United Airlines announced yesterday that passengers who don't fit in a single coach may be bumped or required to buy a second seat -- though attendants will first try to find those passengers two seats together on the existing flight. Southwest has had a similar policy for years -- though it will refund the flier the cost of the second seat. Other airlines also claim the right to require large passengers to purchase a second seat -- though most don't enforce it.
The usual furor has ensued. Who gets to decide who fits and who doesn't?
As someone who has been stuck next to a person who clearly didn't fit, I'd say it's not that hard a call. If the passenger can fit in a seat with both arms in the down position, they fit. If they can't fit in the seat without raising the seat arm, they don't.
My own husband is 6'4" and no small fellow. But he does fit in a regular seat with both seat arms down, and without a seat belt extension. Still, you can imagine his ire when he was seated next to woman who not only couldn't fit in the seat with the seat arm down but when seated was so large that her elbow rested on his shoulder -- the shoulder on the other side of his body from her seat.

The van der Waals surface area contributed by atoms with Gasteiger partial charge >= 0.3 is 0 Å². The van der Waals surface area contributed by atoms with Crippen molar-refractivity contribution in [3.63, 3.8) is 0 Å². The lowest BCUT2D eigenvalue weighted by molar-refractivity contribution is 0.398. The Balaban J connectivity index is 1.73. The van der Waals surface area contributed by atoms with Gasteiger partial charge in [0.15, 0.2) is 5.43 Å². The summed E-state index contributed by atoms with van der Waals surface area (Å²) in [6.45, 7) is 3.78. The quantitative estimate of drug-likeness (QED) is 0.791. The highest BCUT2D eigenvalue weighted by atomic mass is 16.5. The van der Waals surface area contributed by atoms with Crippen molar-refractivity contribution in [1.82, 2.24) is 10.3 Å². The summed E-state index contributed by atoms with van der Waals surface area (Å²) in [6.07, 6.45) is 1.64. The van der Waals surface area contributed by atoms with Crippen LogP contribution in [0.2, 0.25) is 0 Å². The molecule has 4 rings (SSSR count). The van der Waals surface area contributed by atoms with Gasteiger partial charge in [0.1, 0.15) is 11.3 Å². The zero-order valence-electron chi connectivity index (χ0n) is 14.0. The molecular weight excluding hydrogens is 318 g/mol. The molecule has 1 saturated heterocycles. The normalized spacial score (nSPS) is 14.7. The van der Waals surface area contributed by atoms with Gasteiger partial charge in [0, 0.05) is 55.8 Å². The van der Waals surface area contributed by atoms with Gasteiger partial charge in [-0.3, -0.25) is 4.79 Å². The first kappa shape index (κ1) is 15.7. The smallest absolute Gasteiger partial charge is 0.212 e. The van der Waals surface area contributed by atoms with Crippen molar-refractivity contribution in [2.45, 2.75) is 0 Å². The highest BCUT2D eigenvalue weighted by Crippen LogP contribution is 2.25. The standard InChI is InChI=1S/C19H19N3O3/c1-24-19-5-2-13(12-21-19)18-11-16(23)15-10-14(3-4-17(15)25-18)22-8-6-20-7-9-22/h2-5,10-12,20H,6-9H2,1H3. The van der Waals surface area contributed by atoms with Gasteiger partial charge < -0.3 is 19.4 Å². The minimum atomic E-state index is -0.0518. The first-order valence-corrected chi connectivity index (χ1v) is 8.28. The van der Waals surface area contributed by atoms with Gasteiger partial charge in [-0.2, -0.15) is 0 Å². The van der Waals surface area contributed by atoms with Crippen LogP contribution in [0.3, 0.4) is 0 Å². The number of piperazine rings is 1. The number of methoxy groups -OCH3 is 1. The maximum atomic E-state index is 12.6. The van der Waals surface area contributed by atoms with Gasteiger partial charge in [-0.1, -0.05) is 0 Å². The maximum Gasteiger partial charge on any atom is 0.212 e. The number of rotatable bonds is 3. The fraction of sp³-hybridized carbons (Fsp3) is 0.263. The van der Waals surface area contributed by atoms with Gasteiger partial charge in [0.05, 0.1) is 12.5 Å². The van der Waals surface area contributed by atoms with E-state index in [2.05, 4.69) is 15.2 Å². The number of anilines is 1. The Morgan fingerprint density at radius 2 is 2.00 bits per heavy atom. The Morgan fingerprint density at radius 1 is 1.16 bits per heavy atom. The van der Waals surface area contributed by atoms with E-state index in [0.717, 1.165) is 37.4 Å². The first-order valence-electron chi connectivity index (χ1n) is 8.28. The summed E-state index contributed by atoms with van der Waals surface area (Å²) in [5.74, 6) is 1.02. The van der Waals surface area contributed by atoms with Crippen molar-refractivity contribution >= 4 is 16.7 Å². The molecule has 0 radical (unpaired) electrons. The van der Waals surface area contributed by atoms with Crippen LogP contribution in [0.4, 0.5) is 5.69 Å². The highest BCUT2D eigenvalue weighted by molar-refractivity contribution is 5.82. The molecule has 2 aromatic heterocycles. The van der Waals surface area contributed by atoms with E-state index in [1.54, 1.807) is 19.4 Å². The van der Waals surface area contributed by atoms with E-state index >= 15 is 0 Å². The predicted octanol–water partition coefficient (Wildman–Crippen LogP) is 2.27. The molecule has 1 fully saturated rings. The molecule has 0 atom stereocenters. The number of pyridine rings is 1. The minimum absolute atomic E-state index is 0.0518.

If you're a large person, you may be screaming about discrimination, and you surely have a point that airline seats are just too darned narrow. (Heck, they're too narrow even for a small child.)
Whether airlines should be considered a public vs. private transportation mode and subject to more federal regulation is a matter for lawyers. But as a regular flier I view it like this: I paid for an entire seat, and I should get it. The whole seat, what little of it there is.
What do you think? Share your thoughts below.